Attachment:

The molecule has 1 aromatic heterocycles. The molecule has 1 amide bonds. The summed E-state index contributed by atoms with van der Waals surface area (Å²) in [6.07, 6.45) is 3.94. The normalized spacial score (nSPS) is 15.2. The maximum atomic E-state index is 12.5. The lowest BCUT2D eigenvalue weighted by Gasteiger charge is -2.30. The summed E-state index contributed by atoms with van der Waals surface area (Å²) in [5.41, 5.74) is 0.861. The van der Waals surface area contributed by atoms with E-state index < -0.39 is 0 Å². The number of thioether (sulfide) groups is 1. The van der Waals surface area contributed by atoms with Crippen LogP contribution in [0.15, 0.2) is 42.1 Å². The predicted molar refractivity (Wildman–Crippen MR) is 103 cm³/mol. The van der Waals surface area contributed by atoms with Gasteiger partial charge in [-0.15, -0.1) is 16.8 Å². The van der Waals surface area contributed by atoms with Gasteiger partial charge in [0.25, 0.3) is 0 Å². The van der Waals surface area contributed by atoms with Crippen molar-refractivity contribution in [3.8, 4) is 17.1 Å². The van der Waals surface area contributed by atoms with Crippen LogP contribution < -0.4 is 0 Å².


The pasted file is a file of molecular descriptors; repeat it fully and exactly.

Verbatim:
The molecule has 1 aromatic heterocycles. The molecule has 1 amide bonds. The summed E-state index contributed by atoms with van der Waals surface area (Å²) in [6.07, 6.45) is 3.94. The normalized spacial score (nSPS) is 15.2. The maximum atomic E-state index is 12.5. The lowest BCUT2D eigenvalue weighted by Gasteiger charge is -2.30. The summed E-state index contributed by atoms with van der Waals surface area (Å²) in [5.41, 5.74) is 0.861. The van der Waals surface area contributed by atoms with E-state index < -0.39 is 0 Å². The number of thioether (sulfide) groups is 1. The van der Waals surface area contributed by atoms with Crippen LogP contribution in [0.15, 0.2) is 42.1 Å². The predicted molar refractivity (Wildman–Crippen MR) is 103 cm³/mol. The van der Waals surface area contributed by atoms with Gasteiger partial charge in [-0.15, -0.1) is 16.8 Å². The van der Waals surface area contributed by atoms with Gasteiger partial charge in [0.25, 0.3) is 0 Å². The van der Waals surface area contributed by atoms with Crippen molar-refractivity contribution in [3.8, 4) is 17.1 Å². The van der Waals surface area contributed by atoms with Crippen LogP contribution < -0.4 is 0 Å².